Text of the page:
Recently there was a vote in Canada.  Surprise, surprise, it was to choose the greatest hockey player. Those voting were to consider who displayed the greatest skills, courage, teamwork and—most of all—the greatest leadership.

The overwhelming choice was Bobby Baun. Why? Well for all you Yanks who do not live and breathe hockey folklore, Bobby Baun was the captain of the 1964 Toronto Maple Leafs. Not unlike today, the greatest team on Earth was struggling, yet finally had their chance to win Lord Stanley’s Cup. All they had to do for the cup was to get past their archrival, the Detroit Red Wings.

With 10 minutes left in Game 6, Baun slid to the ice to block a shot from Gordie Howe. Although visibly injured, Baun continued to play until he finally collapsed. The arena fell silent as the captain was taken off the ice on a stretcher at the end of the period.

Needless to say the fans were ecstatic when Baun returned for the final period and then roared uncontrollably when he fought on to score the winning overtime goal, forcing a Game 7, which eventually  led to the Toronto Maple Leafs winning the Stanley Cup.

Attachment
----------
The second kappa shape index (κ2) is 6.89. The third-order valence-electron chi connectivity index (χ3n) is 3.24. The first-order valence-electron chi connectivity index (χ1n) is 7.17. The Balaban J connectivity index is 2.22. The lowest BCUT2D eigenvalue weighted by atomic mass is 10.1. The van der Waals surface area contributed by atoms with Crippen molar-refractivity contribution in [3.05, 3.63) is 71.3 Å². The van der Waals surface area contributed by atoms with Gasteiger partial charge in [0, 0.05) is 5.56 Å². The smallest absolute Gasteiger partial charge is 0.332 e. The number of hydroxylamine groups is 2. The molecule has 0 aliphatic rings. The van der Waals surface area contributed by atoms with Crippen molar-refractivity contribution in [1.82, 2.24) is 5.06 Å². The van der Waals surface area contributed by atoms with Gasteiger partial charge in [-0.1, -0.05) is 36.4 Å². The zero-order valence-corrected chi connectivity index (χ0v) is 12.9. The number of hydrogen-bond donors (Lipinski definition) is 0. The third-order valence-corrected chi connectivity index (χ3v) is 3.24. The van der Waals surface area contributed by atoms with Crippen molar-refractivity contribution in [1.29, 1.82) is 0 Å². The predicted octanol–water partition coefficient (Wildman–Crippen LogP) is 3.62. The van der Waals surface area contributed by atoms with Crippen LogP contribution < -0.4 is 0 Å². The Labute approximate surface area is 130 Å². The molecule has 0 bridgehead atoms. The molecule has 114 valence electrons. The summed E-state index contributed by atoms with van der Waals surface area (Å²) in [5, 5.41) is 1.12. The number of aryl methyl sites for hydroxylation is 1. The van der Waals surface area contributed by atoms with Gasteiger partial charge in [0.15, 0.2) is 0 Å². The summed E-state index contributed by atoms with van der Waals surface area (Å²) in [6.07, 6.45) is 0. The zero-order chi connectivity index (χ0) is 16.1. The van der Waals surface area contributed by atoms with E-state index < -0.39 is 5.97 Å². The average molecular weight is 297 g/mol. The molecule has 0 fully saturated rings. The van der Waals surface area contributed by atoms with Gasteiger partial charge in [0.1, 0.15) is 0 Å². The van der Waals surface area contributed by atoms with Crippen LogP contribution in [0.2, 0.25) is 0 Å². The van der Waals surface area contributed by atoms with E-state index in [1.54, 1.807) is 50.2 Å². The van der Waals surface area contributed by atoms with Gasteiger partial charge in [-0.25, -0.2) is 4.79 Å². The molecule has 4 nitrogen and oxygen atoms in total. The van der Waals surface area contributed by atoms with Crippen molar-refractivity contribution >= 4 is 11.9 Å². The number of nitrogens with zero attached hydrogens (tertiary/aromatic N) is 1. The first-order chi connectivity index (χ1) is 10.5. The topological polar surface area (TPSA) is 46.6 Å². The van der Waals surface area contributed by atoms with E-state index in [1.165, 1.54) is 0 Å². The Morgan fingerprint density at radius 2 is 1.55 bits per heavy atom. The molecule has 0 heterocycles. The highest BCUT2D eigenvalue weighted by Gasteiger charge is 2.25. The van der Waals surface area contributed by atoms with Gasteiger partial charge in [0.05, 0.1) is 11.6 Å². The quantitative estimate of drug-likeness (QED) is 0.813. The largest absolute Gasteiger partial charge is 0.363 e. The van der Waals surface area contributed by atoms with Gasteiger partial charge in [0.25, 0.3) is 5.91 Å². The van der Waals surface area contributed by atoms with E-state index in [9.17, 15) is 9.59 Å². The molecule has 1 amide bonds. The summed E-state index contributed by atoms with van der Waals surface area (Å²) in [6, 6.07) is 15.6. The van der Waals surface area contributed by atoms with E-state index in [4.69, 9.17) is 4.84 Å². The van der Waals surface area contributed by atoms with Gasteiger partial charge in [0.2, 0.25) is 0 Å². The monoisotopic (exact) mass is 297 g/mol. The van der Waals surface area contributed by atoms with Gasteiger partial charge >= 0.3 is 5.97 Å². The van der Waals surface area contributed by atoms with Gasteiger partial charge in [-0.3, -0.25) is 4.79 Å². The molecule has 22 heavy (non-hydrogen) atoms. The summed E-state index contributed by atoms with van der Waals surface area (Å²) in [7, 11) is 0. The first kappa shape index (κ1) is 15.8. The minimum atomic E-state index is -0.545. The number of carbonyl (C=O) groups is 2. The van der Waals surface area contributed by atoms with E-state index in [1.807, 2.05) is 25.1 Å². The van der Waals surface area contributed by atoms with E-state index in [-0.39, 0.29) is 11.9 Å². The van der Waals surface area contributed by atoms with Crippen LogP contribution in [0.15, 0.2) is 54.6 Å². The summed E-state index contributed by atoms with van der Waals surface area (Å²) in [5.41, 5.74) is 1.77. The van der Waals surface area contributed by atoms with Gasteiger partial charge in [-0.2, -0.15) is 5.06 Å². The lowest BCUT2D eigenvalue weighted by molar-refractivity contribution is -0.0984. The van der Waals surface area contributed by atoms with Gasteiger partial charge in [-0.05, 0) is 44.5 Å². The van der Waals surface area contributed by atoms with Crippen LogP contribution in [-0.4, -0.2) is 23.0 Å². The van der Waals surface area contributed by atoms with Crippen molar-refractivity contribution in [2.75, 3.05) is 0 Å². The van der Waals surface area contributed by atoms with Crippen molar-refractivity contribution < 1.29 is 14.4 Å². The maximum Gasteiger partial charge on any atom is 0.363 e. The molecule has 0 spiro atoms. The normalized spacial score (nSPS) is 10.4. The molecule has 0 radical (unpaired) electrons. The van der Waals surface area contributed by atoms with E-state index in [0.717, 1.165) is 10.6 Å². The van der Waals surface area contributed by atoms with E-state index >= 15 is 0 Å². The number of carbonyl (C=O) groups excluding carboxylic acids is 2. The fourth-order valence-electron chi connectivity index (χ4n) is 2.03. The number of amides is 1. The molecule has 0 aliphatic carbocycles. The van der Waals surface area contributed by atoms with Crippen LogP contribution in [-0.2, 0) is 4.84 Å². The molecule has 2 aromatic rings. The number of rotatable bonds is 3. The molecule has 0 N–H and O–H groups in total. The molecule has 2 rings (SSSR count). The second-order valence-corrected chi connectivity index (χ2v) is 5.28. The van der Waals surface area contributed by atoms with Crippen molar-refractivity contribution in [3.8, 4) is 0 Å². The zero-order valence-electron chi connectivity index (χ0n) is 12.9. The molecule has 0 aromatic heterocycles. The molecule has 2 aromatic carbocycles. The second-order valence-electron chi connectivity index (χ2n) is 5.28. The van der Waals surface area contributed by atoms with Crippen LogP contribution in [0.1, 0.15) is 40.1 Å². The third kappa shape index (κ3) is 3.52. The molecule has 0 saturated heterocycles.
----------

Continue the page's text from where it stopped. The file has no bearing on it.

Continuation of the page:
So why was Bobby Baun voted the greatest hockey player of all time? Given the way Bobby fought back in the third period to lead his beloved Maple Leafs to a Stanley Cup may have been enough. However, the game became hockey folklore when it was discovered that Bobby led his beleaguered team to an overtime victory, fighting back and scoring the winning goal, all with a broken leg—  a broken leg that was suffered in the third period prior to overtime.

So I guess when I look at that tough third period, similarly we are all coming off the bench to play against our archrival team, nSTEC. I’m wondering where did our Bobby Bauns go?  By now we are all aware of the existence of non-O157 Shiga toxin E coli, yet we still have not come together with our counterparts in the Canadian government to formulate a strategy, based on food science, to responsibly deal with these pathogens.

We cannot and should not wait for a final rule from our beloved baseball-loving friends to the south. As well, we must independently consider all of the available science and based on what we learn in cooperation with the CFIA, take the appropriate actions at harvest and through the food chain.

If the CFIA and Canadian industry came out for the overtime period and independently led our own scientific studies and compared our notes with our American counterparts, and then based on that science made decisions that led to responsible action, perhaps even the great Bobby Baun would be proud.